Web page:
Chinook Review

Modelling the Boeing Vertol Chinook

By Rod “Otto” Ulrich (Ex-RAF engineering tradesman with 23 years’ Chinook experience!)

Trumpeter 1/35th scale CH47D review

Overall impressions of this kit are very favourable. It seems to of been logically broken down to allow for the issue of other variants. A closer inspection has revealed only two major areas of criticism:

There is no provision for the cabin seating, which is very similar to the red nylon fabric seating used in the Lockheed Hercules. This is very short-sighted, as this seating is seldom removed and is normally folded up if the maximum use of cabin space is required. Whilst vehicles can easily be accommodated within the Chinook’s cabin, the overhead clearance as the vehicle drives over the ramp hinge line is strictly limited.  Therefore, the maximum combination of height and width is similar to that of a LWB Landrover with the tilt and windscreen either removed or collapsed.

All early model Chinooks up to and including the CH47C were equipped with panelling that completely enclosed all the structure from the ramp hinge line frame to the last frame before the APU bay.  None of this has been included. Although it was common in Vietnam to remove some or all of this panelling to facilitate maintenance access, none-the-less it was a standard fit.

An area of minor criticism concerns the rotor head assemblies. Whilst the basic shape is a reasonable representation, the geometry is incorrect. On the full size machine’s rotor heads the ‘arms’ of the rotors ‘lead’ the rotor hub centre line in their respective directions of rotation. In the kit the ‘arms’ of the rotors are arranged as in an equilateral triangle and the rotor head subcomponents are very simplistically represented.

There are several panel lines, access panels and equipment mounting points which seem to be either additional or incorrect to current specifications but these may well have been only specific to the CH47A. The CH47C which replaced it was extensively modified in the light of operational experience.


To make an 1/35th scale RAF Chinook HC1 or HC2 or HC2a

The short answer is DON’T BOTHER!

The closest variant is the RAF HC1 initial issue of six aircraft.  These aircraft were accepted into service fitted with metal rotor blades as issued in the kit.  However, the kit still requires replacing the rear undercarriage, replacing the rear portion of the aft pylon (from a ‘sharp’ trailing edge to the current ‘square-cut’ version), replacing the cockpit seating with armoured seats, manufacturing a complete suite of aerials to suit the initial batch delivery spec., a forward and aft cargo hook and manufacturing a replacement set of engine intake screens. Additionally, a full set of cabin seating, ‘bubble style’ cabin windows and rear fuselage panelling are also required.

Later HC1 aircraft were modified with fibre glass composite (plastic!) rotor blades, radar warning receivers (RWR), a modified aerial suite and chaff / flare self-defence aids.  There are also detail differences with rotor heads, rotor hubs and cabin window arrangements.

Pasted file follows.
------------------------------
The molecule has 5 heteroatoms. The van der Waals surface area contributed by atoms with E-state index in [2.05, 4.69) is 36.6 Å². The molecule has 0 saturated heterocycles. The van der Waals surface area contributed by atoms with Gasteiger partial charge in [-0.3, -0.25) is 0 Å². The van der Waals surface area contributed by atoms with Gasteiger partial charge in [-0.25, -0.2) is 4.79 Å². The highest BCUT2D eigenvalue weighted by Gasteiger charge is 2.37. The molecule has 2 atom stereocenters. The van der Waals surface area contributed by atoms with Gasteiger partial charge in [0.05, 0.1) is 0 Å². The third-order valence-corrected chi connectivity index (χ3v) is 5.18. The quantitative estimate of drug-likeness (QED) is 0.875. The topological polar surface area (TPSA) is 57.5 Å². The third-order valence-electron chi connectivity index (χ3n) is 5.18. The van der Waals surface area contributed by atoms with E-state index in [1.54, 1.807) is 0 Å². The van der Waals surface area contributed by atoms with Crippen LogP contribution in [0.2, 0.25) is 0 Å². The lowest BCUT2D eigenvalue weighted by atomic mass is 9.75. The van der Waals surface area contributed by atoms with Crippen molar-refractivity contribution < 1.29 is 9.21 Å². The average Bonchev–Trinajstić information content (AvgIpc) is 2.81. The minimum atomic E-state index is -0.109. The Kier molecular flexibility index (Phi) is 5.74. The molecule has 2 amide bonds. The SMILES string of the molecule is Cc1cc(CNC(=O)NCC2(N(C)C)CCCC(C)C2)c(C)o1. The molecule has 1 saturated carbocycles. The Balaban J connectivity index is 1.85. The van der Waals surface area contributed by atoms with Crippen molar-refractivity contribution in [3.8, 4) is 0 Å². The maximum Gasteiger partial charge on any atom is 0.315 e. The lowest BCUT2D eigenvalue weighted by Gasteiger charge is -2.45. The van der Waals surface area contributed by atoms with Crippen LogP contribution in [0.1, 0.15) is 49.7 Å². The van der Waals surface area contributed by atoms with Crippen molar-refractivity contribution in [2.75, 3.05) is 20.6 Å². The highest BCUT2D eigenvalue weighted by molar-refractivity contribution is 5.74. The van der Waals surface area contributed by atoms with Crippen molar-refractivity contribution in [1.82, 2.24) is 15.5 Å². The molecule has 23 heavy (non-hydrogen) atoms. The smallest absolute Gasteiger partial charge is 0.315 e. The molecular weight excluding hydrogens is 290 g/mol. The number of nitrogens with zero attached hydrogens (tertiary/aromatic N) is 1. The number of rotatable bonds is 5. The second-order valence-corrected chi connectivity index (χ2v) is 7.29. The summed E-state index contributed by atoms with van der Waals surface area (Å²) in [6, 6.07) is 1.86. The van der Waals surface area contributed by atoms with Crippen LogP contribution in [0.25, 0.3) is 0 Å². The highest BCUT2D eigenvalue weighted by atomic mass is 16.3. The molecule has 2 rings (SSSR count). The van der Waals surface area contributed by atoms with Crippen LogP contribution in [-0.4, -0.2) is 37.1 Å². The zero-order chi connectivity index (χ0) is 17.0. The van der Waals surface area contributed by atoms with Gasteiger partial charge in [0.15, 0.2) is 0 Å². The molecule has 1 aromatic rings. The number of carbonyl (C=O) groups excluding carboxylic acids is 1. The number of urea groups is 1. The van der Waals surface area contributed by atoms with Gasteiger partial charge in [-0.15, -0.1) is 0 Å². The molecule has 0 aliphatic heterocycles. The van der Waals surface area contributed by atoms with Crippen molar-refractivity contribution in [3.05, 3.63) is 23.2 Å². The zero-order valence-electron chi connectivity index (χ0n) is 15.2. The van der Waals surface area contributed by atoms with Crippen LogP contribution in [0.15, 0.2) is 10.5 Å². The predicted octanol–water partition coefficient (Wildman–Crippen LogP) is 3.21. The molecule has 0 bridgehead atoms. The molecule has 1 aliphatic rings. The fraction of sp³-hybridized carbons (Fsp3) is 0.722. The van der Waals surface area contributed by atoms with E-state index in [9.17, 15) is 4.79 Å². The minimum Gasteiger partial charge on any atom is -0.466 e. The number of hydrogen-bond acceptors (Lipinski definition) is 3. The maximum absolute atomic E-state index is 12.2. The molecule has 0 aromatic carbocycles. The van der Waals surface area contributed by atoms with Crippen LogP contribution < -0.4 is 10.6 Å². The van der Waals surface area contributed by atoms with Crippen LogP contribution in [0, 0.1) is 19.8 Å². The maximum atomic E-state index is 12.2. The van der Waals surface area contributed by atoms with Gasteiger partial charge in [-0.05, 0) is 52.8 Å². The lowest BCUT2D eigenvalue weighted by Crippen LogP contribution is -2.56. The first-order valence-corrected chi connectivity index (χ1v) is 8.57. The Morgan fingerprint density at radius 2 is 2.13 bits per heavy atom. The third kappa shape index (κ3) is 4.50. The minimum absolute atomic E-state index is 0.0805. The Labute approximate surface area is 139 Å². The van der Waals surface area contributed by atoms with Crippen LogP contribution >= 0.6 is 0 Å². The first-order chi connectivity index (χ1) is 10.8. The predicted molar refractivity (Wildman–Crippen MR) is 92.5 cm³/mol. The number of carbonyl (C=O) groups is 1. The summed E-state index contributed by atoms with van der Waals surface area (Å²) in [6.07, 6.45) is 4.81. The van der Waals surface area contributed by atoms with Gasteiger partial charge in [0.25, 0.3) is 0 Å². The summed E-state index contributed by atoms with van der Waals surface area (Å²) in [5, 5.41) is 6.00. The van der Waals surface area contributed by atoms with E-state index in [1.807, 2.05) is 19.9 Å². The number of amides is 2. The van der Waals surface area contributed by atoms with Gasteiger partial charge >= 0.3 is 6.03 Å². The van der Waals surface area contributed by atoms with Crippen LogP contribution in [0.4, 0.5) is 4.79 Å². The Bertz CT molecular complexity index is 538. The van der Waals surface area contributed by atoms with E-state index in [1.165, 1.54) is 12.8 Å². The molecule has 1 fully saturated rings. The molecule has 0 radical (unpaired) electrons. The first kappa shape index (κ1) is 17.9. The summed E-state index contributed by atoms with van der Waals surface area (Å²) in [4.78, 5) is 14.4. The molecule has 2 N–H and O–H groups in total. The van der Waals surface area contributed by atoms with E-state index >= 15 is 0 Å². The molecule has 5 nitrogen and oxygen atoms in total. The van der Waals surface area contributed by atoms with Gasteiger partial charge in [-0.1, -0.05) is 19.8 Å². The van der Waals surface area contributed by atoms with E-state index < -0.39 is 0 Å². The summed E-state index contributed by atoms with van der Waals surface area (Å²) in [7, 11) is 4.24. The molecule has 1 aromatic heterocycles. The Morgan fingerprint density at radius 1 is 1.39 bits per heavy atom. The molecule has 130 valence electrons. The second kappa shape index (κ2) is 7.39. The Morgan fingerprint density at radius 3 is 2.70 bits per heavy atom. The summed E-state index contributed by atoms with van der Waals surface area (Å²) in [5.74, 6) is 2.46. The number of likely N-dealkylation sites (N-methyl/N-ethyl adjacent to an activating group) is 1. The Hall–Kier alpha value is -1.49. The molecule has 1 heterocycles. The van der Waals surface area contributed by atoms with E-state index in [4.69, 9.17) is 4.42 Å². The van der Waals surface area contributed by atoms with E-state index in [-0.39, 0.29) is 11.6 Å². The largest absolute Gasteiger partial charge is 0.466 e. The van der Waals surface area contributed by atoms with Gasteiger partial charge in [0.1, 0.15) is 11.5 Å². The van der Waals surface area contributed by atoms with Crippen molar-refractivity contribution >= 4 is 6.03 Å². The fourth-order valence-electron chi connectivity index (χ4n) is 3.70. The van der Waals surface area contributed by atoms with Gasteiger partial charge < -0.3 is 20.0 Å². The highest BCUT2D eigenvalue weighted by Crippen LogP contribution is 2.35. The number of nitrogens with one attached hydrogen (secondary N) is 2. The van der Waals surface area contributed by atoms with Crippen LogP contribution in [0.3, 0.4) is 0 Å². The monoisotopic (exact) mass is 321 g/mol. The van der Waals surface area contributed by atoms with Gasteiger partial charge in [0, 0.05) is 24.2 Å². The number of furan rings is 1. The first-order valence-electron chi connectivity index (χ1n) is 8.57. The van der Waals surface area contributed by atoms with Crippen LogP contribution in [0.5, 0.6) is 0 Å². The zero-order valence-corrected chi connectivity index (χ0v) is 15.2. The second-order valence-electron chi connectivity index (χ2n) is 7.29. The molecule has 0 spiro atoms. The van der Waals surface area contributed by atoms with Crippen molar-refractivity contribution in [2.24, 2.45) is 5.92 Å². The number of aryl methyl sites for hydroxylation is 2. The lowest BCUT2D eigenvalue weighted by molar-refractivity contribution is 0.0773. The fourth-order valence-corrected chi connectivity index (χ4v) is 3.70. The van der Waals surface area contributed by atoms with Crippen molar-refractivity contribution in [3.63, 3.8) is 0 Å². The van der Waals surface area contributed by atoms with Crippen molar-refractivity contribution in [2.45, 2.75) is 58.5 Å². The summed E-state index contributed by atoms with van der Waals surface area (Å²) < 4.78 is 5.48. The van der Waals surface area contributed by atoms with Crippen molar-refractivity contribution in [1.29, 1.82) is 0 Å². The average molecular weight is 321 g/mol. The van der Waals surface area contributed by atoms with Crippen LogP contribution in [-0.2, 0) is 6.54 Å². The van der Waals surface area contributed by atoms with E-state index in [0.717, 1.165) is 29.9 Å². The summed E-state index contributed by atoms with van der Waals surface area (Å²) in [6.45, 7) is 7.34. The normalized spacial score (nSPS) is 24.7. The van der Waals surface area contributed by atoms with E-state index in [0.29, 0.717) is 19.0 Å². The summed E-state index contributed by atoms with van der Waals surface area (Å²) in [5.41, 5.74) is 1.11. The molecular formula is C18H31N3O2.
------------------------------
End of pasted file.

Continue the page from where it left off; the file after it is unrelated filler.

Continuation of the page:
HC2  and 2a aircraft have all of the above, plus a modified aft pylon leading edge fairing, a modified forward pylon assembly, a further update on the aerial fit, revisions of the self defence aid suite and of both engine pod assemblies.  Other inclusions would have to include engine air partial separators (ECU Sand Filters) mounting rails and a major revision of access panels, intake and exhaust grilles.

You would then have the additional difficulty of trying to source decals / unit insignia / stencilling / walkways / etc, to suit an unusual scale for aircraft.


Trumpeter 1/35th scale CH47D

Trumpeter is to release a CH47D “in the near future”.  Providing this kit is as all-inclusive as the CH47A, it would meet most of the criteria for the basis of a representative HC1 / 2 / 2a.  Nonetheless, this will involve some extra work to retrospectively return it to HC1 standard, especially regarding the forward pylon and the aft pylon leading edge fairing, plus the revised access panel work. 

However, if the kit is based around a US Army spec. machine expect a vast amount of work to scratch-build a new aerial suite, RWR and defensive aids, cockpit interior furnishings, cabin seating, windscreen wiper fit, etc. Unless Trumpeter supply some cunningly designed resin inserts, expect  real aggravation in recreating the enormous amount of components, pipelines, cable looms and controls that are left open to the elements in the rear fuselage area aft of the ramp hinge line.  Again, you would then have the additional difficulty of trying to source decals / unit insignia / stencilling / walkways / etc, to suit an unconventional scale.


Italeri have announced a 1/48th scale CH47D

If all Italeri do is scale up their current offering then it will be a complete mongrel! At least Revell managed to correct the rotor blade shape in the latest 1/72 issue of the MH47E. If no effort is made to revise this kit the following items will need to be replaced / modified / scratch made:

Rotor blades, rotor heads and dampers, aft pylon, forward pylon, ECU pods, ECU exhaust pipes, cabin seating, cockpit seating, all interior furnishings, the fuselage fittings aft of the ramp hinge line, aerial fit, self defence suite,   windscreen wiper fit plus a full revision of all panel lines, intake and exhaust grilles.

Note: This list is not exhaustive and will need to be tailored to the particular mark / variant you intend to model!

Rod ‘Otto’ Ulrich © 20 March 06